Turning to the famine in Austria and in other parts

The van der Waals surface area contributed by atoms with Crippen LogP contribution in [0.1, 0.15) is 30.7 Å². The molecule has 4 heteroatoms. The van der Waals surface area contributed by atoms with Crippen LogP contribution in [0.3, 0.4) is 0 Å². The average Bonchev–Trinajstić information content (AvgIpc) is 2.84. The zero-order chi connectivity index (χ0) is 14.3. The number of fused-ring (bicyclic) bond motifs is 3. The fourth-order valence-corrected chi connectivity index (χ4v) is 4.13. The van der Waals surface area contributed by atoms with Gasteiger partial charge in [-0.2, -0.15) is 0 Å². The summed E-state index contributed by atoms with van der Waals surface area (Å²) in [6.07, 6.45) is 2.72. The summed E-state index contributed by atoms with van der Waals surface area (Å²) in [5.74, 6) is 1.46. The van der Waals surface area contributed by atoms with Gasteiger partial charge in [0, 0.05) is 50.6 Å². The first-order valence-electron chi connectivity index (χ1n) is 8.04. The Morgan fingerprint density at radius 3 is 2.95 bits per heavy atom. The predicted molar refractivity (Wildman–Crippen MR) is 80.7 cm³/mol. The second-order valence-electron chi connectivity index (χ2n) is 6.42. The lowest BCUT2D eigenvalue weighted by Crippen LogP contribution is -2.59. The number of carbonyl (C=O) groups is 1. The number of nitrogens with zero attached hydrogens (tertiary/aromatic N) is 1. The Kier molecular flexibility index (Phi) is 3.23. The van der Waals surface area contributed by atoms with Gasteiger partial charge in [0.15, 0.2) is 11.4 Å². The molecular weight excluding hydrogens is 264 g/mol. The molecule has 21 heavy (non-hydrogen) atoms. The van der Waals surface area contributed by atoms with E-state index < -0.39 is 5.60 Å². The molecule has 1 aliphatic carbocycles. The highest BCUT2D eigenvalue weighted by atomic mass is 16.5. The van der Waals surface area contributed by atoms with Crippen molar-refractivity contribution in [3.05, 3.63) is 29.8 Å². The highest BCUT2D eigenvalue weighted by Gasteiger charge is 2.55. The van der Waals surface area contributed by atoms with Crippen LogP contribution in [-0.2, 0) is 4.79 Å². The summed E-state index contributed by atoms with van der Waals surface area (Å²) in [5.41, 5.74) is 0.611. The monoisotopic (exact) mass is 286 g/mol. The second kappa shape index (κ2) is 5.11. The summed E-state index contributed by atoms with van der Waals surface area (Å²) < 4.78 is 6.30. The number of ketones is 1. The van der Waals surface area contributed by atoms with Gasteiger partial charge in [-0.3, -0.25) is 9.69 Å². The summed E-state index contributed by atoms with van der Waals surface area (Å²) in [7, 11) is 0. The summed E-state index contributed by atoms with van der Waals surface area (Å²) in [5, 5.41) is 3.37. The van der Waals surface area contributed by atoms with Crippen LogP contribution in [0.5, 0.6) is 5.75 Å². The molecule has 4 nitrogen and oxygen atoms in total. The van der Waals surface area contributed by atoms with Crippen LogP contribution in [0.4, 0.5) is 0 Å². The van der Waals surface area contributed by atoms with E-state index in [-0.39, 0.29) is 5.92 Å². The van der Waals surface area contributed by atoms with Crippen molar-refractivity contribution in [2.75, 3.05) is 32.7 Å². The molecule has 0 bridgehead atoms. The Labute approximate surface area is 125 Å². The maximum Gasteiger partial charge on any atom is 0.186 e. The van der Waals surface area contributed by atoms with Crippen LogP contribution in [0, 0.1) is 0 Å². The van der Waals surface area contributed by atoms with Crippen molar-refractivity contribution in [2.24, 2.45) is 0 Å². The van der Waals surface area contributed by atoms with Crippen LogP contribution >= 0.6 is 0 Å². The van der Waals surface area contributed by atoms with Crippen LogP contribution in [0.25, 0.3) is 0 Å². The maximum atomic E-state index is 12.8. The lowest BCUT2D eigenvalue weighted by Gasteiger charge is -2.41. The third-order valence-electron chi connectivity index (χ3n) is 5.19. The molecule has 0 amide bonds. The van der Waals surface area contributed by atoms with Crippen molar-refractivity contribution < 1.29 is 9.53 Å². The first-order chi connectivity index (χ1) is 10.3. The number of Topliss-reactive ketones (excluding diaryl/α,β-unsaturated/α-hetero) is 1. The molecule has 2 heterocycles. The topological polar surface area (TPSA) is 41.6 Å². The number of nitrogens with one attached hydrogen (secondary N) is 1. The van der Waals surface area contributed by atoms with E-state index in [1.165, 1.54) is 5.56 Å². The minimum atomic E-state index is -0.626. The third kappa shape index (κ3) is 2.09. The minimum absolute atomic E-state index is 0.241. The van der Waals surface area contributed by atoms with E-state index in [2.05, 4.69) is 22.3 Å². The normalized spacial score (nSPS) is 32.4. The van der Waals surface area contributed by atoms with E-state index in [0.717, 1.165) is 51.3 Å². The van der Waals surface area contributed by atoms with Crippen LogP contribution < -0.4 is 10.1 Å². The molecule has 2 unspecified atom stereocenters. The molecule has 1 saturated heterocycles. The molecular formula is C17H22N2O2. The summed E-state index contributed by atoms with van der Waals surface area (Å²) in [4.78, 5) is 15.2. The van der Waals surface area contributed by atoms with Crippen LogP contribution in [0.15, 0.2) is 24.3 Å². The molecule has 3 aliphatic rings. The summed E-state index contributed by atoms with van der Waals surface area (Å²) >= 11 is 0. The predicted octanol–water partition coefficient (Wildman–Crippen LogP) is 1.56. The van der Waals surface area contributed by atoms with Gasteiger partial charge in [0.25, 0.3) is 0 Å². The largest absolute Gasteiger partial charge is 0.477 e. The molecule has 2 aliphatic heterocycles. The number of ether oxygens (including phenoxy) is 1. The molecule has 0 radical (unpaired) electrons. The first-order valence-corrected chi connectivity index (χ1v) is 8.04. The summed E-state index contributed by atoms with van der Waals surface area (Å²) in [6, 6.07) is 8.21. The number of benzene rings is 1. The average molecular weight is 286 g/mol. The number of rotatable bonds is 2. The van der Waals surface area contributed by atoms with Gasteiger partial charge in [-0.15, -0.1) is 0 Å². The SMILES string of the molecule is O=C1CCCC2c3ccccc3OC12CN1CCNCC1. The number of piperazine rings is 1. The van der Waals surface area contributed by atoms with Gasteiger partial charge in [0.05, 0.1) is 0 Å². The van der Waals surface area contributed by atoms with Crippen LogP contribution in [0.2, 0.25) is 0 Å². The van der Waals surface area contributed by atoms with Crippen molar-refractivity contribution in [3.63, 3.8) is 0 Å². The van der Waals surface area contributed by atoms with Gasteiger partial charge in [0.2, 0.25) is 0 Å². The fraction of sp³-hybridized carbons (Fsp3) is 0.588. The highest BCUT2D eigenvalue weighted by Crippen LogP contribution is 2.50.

of Central Europe, Mr. Lloyd George said : " I do not see for the moment what can be done unless America comes frankly in with us." Great Britain, he pointed out, was almost at the end of her resources. It was vital that this country should " recover strength and get over such debility as the great strain which a war of virtually five years has inflicted upon us." Wo had subscribed 12i million pounds to the relief of distress in Europe. Within the last few days we had sent coal and food to Vienna. But all that, he admitted, was " soup-kitchen relief." The only true help that could be given to the Austrians in the long run was to " set them on their feet and let them work their own way through."